It was a beautiful fall day, Dr. Andrew Sherman, otherwise known affectionately by his family as Andy, looked about the land surrounding FT Sanders. He’d left a bustling, thriving city weeks before and arrived in his hometown only yesterday. His thought about the journey home to the ranch. Slim looked older now and leaner. Andy wondered if it had anything to do with the attack and his slow recovery. Slim had treated him to a meal at the diner, saying that they needed to have some time alone together before Andy was pounced upon by Jess and Mike. They talked about his life and the practice, ranch business, and finally the attack.
Slim seemed embarrassed when he apologized to him for not writing. “Jess didn’t want you to come home before you became a famous doctor!” he joked. Andy sensed the real reason and just nodded. Jess was always looking out for the family.
“It was pretty awful for you, I imagine,” he said softly.
“Yeah, but that long chapter of Summit Pass is almost over. Pa’s diary and the diary I found in that tree convinced the government of Pa’s innocence. The Commendation is a permanent way of reminding us of his bravery.
His thoughts were interrupted when a bugle sounded outside the window of the room, they were in. He took the opportunity to thrust a finger down his tight collar to release his neck from the stiffness of his new shirt. Both his brother and Jess had worn their Sunday Best and Mike had a neatly pressed suit. Daisy’s new hat matched her flowery dress. They had been waiting now for about twenty minutes in the General’s outer office. Troopers came in and out, but they still sat in impatient stillness.
Finally, the door opened, and General Hendrickson strode into the room. The tall, uniformed man was younger than Andy thought but his decorated chest spoke of his experience in battle. He doubted whether he’d ever see him again.
“My Sergeant will escort you and your family to the parade ground, Mr. Sherman. Please follow him.” Slim led the family to the patch of land surrounding the flagpole. Troopers were lined side-by-side facing each other. General Hendrickson stood on the platform and began to speak.
“It is not often that the Government of the United States acknowledges and/or rewards its citizens. However, President Grant has deemed it necessary and proper that we do so now. Mr. Sherman, Dr. Sherman,” he nodded to Slim and Andy, ” your father was a brave man. I am proud to acknowledge his contribution in the War.
THE PRESIDENT OF THE UNITED STATES
IN THE NAME OF THE CONGRESS
TAKES PLEASURE IN PRESENTING THIS
For services as set forth in the following
For conspicuous gallantry and intrepidity in leading the Confederate
enemy forces, in a deceptive and false maneuver, at or near Summit Pass,
away from their objective, thus enabling the
Union forces time to eventually recover stolen payroll funds.
GIVEN UNDER MY HAND THIS DAY, AT WASHINGTON D.C.
The General finished reading and cleared his throat. “I took it upon myself to have the President’s staff make two copies of the Commendation . I felt that you, Dr. Sherman, would like your own copy as you live in another part of the country. There’s refreshments in the mess tent.”
On the ride home, Slim let Jess drive their horses as he lost himself in memories. He had buried the dark memories of Summit Pass long ago, only to relive them again during his recovery. Now, finally the family had come full circle. Thanks to the whole family working together, his father’s honor was restored. He had fully recovered and the family he loved was whole and well.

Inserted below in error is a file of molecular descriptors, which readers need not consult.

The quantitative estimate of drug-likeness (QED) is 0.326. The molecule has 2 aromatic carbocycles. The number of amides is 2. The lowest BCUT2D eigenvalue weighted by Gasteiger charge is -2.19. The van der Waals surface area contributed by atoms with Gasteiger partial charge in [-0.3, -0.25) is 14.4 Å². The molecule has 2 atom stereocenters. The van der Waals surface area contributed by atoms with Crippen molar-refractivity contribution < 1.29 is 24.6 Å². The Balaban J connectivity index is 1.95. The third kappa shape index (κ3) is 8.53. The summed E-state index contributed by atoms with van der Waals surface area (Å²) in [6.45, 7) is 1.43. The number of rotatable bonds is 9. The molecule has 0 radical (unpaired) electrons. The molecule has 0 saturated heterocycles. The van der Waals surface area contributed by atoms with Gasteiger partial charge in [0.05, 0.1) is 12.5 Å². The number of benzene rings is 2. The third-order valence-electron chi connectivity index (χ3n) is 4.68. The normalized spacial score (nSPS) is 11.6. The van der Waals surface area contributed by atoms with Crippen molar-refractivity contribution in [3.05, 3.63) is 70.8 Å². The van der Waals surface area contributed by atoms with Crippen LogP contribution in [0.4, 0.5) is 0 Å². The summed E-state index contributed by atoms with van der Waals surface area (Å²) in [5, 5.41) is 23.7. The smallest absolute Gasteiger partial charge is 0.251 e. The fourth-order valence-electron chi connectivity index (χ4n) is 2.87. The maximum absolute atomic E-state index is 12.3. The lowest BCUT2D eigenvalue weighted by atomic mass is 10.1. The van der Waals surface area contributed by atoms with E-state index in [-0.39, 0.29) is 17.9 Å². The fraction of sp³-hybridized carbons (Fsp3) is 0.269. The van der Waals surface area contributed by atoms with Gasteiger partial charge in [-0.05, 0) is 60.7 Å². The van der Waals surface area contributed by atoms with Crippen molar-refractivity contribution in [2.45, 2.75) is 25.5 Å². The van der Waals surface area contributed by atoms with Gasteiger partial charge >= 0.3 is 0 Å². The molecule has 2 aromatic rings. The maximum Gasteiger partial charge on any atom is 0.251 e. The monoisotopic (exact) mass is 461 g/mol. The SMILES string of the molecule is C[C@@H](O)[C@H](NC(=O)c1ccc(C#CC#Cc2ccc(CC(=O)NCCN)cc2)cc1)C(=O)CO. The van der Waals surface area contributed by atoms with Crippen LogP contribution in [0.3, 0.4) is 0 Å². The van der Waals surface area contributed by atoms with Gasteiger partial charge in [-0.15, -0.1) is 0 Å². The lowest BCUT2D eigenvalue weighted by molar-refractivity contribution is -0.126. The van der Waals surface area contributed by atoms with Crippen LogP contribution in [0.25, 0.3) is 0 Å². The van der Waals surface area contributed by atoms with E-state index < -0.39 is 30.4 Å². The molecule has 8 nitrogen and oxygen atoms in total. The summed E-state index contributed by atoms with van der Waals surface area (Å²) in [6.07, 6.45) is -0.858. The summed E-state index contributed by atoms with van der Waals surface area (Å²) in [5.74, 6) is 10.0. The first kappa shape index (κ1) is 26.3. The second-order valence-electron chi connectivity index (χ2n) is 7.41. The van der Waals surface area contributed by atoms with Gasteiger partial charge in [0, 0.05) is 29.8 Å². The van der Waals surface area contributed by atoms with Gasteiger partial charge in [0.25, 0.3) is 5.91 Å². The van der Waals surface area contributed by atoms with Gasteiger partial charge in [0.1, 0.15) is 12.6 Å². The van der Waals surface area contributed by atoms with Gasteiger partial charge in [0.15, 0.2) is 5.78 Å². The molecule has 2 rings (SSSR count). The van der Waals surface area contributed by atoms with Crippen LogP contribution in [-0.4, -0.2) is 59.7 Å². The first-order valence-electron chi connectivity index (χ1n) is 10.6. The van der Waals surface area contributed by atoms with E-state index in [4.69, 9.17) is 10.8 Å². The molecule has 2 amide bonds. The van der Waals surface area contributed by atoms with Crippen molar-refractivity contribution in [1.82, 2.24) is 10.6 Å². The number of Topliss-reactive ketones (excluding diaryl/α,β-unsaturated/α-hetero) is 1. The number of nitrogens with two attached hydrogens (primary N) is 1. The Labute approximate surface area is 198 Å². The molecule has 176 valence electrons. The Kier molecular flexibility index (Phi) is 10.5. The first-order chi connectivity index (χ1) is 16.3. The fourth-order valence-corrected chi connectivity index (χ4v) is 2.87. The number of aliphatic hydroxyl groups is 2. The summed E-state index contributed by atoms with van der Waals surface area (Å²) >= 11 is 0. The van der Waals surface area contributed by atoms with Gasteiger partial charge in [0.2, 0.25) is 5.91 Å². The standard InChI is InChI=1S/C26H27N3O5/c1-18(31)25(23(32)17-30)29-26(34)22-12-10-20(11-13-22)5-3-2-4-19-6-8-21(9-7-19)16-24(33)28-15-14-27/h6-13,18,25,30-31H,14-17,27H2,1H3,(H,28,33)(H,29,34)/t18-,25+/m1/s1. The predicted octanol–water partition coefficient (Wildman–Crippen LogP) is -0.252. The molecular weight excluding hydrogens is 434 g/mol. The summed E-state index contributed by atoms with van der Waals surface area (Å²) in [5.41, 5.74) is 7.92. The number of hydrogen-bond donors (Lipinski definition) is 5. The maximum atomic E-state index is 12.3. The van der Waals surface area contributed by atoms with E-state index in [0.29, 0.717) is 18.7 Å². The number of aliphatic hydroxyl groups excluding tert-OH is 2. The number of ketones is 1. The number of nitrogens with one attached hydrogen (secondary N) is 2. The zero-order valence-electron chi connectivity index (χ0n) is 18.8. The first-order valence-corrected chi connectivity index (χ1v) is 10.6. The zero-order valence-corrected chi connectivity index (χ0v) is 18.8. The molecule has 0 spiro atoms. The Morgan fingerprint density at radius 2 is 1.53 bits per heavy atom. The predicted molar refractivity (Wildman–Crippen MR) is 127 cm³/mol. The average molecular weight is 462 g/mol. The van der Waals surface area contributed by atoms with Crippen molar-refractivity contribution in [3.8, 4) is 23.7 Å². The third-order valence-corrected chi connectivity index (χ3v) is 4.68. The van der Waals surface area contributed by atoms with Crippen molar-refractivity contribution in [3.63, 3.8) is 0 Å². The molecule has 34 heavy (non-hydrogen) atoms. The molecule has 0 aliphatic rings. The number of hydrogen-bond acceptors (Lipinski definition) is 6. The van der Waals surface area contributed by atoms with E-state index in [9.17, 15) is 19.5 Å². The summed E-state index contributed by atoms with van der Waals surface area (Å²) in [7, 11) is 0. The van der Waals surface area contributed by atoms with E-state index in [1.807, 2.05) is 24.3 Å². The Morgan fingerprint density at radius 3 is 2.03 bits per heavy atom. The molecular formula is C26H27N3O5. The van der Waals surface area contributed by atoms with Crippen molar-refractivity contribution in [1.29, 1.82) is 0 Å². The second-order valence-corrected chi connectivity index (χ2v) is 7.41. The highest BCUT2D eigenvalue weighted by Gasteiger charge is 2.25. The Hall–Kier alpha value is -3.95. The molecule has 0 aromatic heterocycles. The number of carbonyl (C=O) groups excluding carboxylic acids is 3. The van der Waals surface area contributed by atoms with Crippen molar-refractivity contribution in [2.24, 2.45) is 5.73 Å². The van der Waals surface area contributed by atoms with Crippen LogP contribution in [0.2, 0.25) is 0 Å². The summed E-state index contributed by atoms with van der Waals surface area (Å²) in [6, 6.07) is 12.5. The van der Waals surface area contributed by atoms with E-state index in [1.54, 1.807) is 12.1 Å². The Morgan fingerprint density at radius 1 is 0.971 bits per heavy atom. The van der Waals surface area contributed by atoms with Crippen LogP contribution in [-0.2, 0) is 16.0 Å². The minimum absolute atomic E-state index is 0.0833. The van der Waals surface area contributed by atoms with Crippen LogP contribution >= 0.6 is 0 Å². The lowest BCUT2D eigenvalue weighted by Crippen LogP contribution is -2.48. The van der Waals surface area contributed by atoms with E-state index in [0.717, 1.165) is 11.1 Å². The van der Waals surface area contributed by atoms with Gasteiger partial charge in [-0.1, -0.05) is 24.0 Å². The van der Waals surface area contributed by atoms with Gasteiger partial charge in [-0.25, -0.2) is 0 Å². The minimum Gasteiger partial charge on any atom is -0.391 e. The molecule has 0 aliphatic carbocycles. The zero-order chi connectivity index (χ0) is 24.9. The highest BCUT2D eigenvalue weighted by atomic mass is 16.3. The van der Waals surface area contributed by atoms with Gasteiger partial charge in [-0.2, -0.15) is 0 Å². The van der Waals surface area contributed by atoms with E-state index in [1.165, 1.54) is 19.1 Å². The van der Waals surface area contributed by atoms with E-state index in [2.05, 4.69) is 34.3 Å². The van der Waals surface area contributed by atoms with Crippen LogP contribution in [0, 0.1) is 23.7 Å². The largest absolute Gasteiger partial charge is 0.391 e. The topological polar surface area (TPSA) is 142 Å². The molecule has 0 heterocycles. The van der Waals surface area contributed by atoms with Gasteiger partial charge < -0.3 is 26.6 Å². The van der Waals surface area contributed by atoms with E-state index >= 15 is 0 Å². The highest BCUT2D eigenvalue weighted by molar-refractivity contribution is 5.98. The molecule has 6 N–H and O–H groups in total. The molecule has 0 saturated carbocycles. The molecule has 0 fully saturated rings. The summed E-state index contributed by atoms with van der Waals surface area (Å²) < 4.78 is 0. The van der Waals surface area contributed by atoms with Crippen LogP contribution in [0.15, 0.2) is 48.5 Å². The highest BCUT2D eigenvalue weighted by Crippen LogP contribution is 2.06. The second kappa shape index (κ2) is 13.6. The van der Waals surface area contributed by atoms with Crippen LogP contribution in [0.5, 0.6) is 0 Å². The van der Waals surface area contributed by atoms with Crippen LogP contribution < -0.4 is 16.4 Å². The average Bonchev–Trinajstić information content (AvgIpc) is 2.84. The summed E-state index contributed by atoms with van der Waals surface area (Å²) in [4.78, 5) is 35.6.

Jess nudged his elbow several times to get his attention. “Say Slim, do you have a picture of your Pa?”
“Yeah, in the attic.”
“So, I was thinking, we could make a frame, well two,” he grinned at Andy,” and put the Commendation on the wall above your desk. It would be away from the fireplace and out of the sun and people could see it every time they come here. ”
“Why Jess, ” Andy exclaimed, “that’s real thoughtful of you.”
“Well, I never knew your Pa of course, but he raised two great sons I’m proud to know.”
It took several days until the frames were finished. They stood proudly on the shelf above the fireplace waiting for the documents to make them complete. Andy, Slim and Jess had gone to town to confront the editor of the Gazette. Mr. Parson had written and printed the original article that was full of lies. They wanted the new editor to write the truth about the hero of Summit Pass. Although Jess never mentioned it, he was going to be satisfied when the town gossips realized their mistakes. Slim would be able to walk the streets of his hometown without looking over his shoulder.
When they returned home late that afternoon, Daisy was dusting the frames. She had cooked a huge celebratory dinner for her family. Slim entered first, followed by Jess and Andy. She smiled at them.
“Daisy, it’s over. The article will be printed in the Gazette on Thursday.”
“I’m so glad,” she said. “I was just thinking about the foundation of this home and our family.”
She saw the look exchanged between her two oldest sons and she clasped her hands together.
“This family is bound together in love, yes, but in faith and loyalty and courage too. You may have found the wagon remnant, Jess, and unearthed a painful chapter for Slim and Andy. But through faith and loyalty, you both survived the turmoil of events that threatened our very lives. Your father, Slim, found the courage to defeat the enemy and it was all of us, together made stronger, that gave the family back its honor.”
“Amen,” said Jess, unaware that he had said it aloud. Slim slid an arm around Jess’s shoulder, Andy leaned closer to his brother and Mike grabbed Jess’s hand. The family stood in reverent silence, remembering Matthew Sherman and the legacy he left his family.
“Aunt Daisy, why don’t we make those words part of our blessing every night?” asked Mike solemnly.
“Out of the mouth of babes,” Slim smiled at Jess. “Come on, Pard, the feast awaits.” Slim steered Jess towards the dining room and as he passed his father’s picture, he nodded his thanks to the man who showed him first how to love his family.